Should Ukraine be on the International Criminal Court’s Radar?

(Photo: Associated Press)

(Photo: Associated Press)

Things were supposed to settle down earlier this week when opposition activists in Kiev accepted an amnesty in exchange for vacating government buildings. Within hours, however, a new spate of violence broke out.

On Wednesday evening it once again appeared that a new ‘truce’ would lead to a simmering of tensions. But the truce quickly collapsed. Parts of the Ukrainian city erupted. The images emerging from Kiev evoke scenes that many haven’t seen in a European capital in years – perhaps not since the Balkan wars and the shelling of Sarajevo. According to one observer, the situation in Ukraine is unprecedented:

The situation is now more dangerous than it has ever been. Ukraine voted for independence and separated from the dying Soviet Union peacefully in the autumn of 1991. Its Orange Revolution in 2004-5, a street response to rigged elections, was also completed without bloodshed, though some panicky reactions on both sides brought it pretty close. Since then, Ukrainian politics have been messy and tainted by corruption, but more spontaneous and democratic in many ways than in the countries around it. It has now descended, for the first time, into violence, and that may be hard to reverse.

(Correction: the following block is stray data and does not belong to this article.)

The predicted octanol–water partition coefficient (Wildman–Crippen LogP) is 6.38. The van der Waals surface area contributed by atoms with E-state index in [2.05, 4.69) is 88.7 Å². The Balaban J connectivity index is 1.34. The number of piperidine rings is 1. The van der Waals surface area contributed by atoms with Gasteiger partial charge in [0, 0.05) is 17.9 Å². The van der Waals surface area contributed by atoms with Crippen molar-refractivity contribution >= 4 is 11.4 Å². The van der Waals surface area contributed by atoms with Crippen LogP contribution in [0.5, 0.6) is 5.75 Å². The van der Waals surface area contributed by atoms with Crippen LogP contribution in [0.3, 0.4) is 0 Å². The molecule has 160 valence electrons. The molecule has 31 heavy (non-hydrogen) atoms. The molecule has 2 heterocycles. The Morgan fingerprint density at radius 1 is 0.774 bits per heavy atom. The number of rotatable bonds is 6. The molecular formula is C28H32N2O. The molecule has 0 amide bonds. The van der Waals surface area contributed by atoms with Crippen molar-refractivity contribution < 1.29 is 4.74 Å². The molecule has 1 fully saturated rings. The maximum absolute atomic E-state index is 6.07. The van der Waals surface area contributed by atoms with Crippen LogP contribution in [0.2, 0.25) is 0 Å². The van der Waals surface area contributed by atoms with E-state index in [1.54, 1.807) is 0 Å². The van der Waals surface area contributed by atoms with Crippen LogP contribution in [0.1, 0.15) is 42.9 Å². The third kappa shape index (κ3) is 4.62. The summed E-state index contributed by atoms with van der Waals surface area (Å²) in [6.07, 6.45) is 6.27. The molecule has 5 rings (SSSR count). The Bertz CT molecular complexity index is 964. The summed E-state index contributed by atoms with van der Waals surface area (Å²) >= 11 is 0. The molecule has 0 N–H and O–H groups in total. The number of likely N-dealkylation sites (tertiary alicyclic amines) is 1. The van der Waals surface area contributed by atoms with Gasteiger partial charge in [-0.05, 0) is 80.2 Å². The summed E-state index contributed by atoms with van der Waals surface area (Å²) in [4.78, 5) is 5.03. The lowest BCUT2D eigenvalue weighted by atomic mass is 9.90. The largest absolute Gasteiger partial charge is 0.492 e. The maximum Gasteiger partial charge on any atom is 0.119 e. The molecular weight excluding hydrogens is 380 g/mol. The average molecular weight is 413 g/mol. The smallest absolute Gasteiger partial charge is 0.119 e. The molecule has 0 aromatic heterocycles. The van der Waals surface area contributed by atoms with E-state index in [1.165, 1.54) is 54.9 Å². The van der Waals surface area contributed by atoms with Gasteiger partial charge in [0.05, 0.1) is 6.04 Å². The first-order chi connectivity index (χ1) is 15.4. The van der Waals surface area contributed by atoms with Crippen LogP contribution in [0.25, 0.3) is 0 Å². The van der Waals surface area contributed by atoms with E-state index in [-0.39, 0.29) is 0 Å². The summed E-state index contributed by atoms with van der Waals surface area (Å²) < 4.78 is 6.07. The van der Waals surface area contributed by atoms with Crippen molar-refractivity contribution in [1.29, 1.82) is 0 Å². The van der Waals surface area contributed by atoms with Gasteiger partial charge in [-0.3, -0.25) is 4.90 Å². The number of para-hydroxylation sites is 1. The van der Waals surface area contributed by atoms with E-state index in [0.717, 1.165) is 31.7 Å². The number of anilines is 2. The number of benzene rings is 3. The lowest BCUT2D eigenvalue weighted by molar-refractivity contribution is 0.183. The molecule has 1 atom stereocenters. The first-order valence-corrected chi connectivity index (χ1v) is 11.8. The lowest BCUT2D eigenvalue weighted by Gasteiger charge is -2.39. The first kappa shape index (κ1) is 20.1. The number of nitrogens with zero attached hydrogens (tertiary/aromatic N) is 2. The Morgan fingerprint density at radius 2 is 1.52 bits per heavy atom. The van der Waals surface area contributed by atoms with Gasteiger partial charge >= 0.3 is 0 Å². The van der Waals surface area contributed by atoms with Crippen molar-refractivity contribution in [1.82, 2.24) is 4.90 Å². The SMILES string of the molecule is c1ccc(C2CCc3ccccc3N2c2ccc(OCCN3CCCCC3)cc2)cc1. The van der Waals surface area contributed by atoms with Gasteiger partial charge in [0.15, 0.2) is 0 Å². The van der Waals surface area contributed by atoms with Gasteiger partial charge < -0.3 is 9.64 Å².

Estimates vary, but it appears that about 20 protesters and 10 police officers have been killed in clashes this week. As the international community scrambles to address the ongoing violence, the numbers of dead and injured continue to grow.